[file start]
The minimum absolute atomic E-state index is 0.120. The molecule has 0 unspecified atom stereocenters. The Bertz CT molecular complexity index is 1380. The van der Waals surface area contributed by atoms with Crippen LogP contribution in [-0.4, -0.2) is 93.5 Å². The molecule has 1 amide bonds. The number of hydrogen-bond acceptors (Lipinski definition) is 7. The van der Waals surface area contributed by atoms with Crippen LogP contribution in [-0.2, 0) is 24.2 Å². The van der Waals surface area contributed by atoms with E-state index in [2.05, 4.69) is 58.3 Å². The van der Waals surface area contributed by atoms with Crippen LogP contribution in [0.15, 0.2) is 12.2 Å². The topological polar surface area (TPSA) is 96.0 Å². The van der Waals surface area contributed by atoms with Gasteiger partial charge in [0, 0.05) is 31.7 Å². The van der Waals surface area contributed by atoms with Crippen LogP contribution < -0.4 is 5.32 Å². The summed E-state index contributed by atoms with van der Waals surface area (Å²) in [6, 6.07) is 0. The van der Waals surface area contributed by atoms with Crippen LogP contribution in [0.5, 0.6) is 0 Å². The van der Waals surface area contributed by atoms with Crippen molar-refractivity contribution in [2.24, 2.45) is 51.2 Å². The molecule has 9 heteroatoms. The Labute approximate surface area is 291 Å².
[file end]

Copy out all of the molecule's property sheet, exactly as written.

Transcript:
The minimum absolute atomic E-state index is 0.120. The molecule has 0 unspecified atom stereocenters. The Bertz CT molecular complexity index is 1380. The van der Waals surface area contributed by atoms with Crippen LogP contribution in [-0.4, -0.2) is 93.5 Å². The molecule has 1 amide bonds. The number of hydrogen-bond acceptors (Lipinski definition) is 7. The van der Waals surface area contributed by atoms with Crippen LogP contribution in [-0.2, 0) is 24.2 Å². The van der Waals surface area contributed by atoms with E-state index in [2.05, 4.69) is 58.3 Å². The van der Waals surface area contributed by atoms with Crippen LogP contribution in [0.15, 0.2) is 12.2 Å². The topological polar surface area (TPSA) is 96.0 Å². The van der Waals surface area contributed by atoms with Gasteiger partial charge in [0, 0.05) is 31.7 Å². The van der Waals surface area contributed by atoms with Crippen LogP contribution < -0.4 is 5.32 Å². The summed E-state index contributed by atoms with van der Waals surface area (Å²) in [6, 6.07) is 0. The van der Waals surface area contributed by atoms with Crippen LogP contribution in [0.5, 0.6) is 0 Å². The van der Waals surface area contributed by atoms with Crippen molar-refractivity contribution in [2.24, 2.45) is 51.2 Å². The molecule has 9 heteroatoms. The Labute approximate surface area is 291 Å².